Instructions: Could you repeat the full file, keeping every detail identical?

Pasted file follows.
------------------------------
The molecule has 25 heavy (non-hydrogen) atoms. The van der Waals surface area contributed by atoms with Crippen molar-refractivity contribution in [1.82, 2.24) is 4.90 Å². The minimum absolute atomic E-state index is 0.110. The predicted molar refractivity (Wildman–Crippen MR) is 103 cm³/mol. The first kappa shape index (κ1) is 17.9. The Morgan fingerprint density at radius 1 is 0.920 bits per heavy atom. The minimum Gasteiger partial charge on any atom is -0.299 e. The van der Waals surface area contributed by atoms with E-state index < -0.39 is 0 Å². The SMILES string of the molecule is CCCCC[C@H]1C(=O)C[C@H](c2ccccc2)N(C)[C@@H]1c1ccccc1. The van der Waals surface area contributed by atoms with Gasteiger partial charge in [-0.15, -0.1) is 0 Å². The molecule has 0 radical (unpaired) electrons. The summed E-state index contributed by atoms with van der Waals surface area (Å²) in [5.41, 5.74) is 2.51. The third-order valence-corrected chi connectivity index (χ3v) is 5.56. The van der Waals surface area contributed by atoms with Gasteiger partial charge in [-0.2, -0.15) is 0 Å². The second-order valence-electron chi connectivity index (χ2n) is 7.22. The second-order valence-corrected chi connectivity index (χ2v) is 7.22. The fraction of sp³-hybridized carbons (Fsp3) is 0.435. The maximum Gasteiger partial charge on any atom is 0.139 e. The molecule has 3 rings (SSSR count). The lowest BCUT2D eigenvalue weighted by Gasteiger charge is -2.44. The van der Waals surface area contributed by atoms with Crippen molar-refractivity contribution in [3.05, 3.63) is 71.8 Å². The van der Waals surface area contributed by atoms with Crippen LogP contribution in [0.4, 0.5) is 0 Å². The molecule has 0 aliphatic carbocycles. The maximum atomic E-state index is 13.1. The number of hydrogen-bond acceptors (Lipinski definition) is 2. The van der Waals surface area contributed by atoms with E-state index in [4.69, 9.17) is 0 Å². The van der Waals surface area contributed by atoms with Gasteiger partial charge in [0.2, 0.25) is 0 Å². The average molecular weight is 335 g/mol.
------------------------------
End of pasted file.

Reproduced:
The molecule has 25 heavy (non-hydrogen) atoms. The van der Waals surface area contributed by atoms with Crippen molar-refractivity contribution in [1.82, 2.24) is 4.90 Å². The minimum absolute atomic E-state index is 0.110. The predicted molar refractivity (Wildman–Crippen MR) is 103 cm³/mol. The first kappa shape index (κ1) is 17.9. The Morgan fingerprint density at radius 1 is 0.920 bits per heavy atom. The minimum Gasteiger partial charge on any atom is -0.299 e. The van der Waals surface area contributed by atoms with E-state index < -0.39 is 0 Å². The SMILES string of the molecule is CCCCC[C@H]1C(=O)C[C@H](c2ccccc2)N(C)[C@@H]1c1ccccc1. The van der Waals surface area contributed by atoms with Gasteiger partial charge in [-0.15, -0.1) is 0 Å². The molecule has 0 radical (unpaired) electrons. The summed E-state index contributed by atoms with van der Waals surface area (Å²) in [5.41, 5.74) is 2.51. The third-order valence-corrected chi connectivity index (χ3v) is 5.56. The van der Waals surface area contributed by atoms with Gasteiger partial charge in [-0.2, -0.15) is 0 Å². The second-order valence-electron chi connectivity index (χ2n) is 7.22. The second-order valence-corrected chi connectivity index (χ2v) is 7.22. The fraction of sp³-hybridized carbons (Fsp3) is 0.435. The maximum Gasteiger partial charge on any atom is 0.139 e. The molecule has 3 rings (SSSR count). The lowest BCUT2D eigenvalue weighted by Gasteiger charge is -2.44. The van der Waals surface area contributed by atoms with Crippen molar-refractivity contribution in [3.05, 3.63) is 71.8 Å². The van der Waals surface area contributed by atoms with Crippen LogP contribution in [0.4, 0.5) is 0 Å². The molecule has 0 aliphatic carbocycles. The maximum atomic E-state index is 13.1. The number of hydrogen-bond acceptors (Lipinski definition) is 2. The van der Waals surface area contributed by atoms with E-state index in [4.69, 9.17) is 0 Å². The van der Waals surface area contributed by atoms with Gasteiger partial charge in [0.2, 0.25) is 0 Å². The average molecular weight is 335 g/mol.